REVIEW: Kill The Intellectuals – “I Hope You Die Painlessly – With Laugh Lines And Wrinkles Around Your Eyes”

ktiKill The Intellectuals is a project that lives in the margins. It would easily to classify as lo-fi folk music. It’s would also be easy to classify as bedroom music. Indie, folk punk, whatever. It’s not important. I don’t want to spend a lot of time classifying. Because, like any other piece of art, it should be about substance over style. It’s about how genuine it is. Sincerity goes a long way. Genre, production costs, and any other bullshit trappings don’t. What matters most is the heart and soul. Angela-Grace Foster, as Kill The Intellectuals, has made a record that is entirely heart and soul.

I Hope You Die Painlessly – With Laugh Lines And Wrinkles Around Your Eyes is a record that defies classification. It can be delicate and frail, it can be loud and abrasive. The vocals can range anywhere from singing to yelling to spoken word. The music can go from voice and acoustic guitar to voice over electronic samples and sound collage aesthetics. Songs like “Car Collisions” are built around acoustic guitar and electronic samples. “Fucking Up Yur Spine For Fun” is just static and speech. It’s a record that is emotional and disjointed in a lot of ways.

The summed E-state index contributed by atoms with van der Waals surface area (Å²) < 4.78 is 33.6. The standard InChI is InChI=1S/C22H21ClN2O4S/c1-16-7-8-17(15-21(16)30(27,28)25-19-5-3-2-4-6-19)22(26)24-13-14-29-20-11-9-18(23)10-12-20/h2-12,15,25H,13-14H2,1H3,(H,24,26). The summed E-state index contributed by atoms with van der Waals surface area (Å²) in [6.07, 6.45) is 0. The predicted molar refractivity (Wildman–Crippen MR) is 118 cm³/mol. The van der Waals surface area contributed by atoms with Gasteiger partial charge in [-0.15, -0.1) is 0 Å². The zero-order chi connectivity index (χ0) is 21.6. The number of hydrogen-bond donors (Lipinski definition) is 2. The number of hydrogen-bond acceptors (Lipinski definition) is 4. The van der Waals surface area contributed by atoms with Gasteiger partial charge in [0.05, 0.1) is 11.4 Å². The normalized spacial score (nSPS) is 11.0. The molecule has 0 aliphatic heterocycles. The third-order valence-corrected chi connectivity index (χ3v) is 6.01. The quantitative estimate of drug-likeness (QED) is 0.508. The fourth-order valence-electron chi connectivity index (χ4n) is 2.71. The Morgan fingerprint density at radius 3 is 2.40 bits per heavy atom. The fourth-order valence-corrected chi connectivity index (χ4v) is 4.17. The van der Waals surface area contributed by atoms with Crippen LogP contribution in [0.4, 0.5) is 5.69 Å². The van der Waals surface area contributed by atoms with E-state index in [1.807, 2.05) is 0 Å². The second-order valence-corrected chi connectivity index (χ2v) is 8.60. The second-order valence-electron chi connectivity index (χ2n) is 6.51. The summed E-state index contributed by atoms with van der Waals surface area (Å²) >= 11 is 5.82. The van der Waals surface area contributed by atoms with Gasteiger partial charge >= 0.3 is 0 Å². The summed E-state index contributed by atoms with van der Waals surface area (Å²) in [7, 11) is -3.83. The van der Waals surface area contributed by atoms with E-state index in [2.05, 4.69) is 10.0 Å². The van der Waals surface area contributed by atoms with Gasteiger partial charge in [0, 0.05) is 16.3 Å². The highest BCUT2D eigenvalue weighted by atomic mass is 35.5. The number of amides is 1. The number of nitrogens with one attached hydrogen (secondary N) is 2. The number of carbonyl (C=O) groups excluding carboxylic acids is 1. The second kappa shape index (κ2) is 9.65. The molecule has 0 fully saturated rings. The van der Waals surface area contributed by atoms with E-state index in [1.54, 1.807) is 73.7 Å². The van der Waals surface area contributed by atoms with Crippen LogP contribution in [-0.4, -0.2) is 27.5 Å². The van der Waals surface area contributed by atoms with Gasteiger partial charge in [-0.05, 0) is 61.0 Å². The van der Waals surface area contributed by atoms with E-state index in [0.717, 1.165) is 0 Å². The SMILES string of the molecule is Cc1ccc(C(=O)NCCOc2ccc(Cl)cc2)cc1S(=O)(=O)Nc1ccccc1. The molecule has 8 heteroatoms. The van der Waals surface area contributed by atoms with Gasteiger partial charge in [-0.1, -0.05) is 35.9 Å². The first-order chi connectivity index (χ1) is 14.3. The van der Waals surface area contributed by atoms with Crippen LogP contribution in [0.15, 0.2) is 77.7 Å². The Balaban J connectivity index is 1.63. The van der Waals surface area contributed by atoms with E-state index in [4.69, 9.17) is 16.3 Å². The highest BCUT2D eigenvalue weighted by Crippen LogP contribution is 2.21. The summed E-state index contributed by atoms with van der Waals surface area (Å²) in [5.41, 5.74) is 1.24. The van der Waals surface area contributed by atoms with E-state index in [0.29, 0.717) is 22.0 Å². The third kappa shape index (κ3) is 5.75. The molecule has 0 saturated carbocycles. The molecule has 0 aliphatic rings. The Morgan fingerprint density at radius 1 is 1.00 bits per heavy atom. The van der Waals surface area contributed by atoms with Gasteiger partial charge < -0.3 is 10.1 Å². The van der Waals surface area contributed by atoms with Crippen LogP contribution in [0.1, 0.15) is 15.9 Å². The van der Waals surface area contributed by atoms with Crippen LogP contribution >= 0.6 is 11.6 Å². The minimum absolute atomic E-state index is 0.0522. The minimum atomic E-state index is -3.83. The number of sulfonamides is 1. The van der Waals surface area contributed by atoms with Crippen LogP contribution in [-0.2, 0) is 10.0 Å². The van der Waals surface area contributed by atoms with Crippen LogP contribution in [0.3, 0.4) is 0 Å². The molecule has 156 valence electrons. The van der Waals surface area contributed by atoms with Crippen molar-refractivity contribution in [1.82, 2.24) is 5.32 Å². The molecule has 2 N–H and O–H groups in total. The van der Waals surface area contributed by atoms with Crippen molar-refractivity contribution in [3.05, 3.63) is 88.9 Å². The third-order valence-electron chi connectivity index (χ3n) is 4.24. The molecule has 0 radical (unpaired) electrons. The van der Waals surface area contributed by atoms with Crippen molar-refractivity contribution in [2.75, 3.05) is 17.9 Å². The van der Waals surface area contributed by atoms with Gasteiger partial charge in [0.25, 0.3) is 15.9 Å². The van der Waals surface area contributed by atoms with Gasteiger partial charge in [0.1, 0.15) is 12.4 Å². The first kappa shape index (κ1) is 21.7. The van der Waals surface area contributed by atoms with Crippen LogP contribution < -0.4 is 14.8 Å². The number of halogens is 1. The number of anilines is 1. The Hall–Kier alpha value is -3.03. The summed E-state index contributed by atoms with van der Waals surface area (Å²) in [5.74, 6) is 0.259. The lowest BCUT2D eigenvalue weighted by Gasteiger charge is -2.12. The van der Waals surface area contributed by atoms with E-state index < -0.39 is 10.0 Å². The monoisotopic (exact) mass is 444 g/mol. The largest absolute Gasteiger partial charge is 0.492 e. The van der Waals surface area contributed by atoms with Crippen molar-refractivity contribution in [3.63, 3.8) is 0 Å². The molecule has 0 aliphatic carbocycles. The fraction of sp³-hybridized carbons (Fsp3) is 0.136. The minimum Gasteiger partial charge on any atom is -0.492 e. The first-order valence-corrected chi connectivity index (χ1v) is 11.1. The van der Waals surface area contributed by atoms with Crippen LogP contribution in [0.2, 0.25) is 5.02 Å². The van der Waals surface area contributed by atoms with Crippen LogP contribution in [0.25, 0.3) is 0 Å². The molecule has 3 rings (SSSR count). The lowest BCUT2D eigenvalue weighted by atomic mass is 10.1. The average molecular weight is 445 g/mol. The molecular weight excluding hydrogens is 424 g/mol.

Overall, it seems to be a general portrait of the artist. Reflections on death and god. It is a record where you are completely exposed to someones entire psyche. It’s not an easy record. It’s not a background noise record. It is a record that demands your attention.

The guitar clips, there is a sustained tape hiss throughout, the vocals turn around on you at the drop of a hat. It’s so fucking hard to explain, but it’s also one of the purest records I’ve heard in a long time. Please, do yourself a favor, give it a listen. This is one of the most engaging 35 minutes of music I’ve heard this year.

Kill The Intellectuals
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REVIEW: Parachute For Gordo – “Ten Metres Per Second Per Second”

pfgParachute For Gordo did a lot of things on Ten Metres Per Second Per Second that a lot of other bands of their ilk probably wouldn’t. Recorded live over just three hours, it is a record that has a very strong sense of urgency and power behind it. This is a band that, much like their labelmates in twothirtytwo, have carved out an interesting niche for themselves.

Parachutes For Gordo are, in the end, an art band. They also have a knack for making disjointed songwriting work. They primarily exist in the middle ground of post-punk and indie rock. They are a band that shifts everything within their songs. Tempos, styles, overall structure. Things can go anywhere at anytime. Ten Metres Per Second Per Second is a record built on experimentation.

This experimentation shows strongly on songs like “I Offered You A Small Dog In The Kitchen“ and “The Labrasaga – Part I: Labrador Deciever, Part II: LabraDoodlebug.” The former is one of the most straight forward songs on the record. It has an excellent rise/fall/rise dynamic to it. The latter is a song that, clocking in at around 16 minutes, shows exactly where this band succeeds. It is a song that is standard indie fare for the first half of it. At almost seven minutes in, goddamn, it gets heavy. It goes from a clean guitar that is kind of noodling about to a distorted riffing that is raw power. It then cycles back around.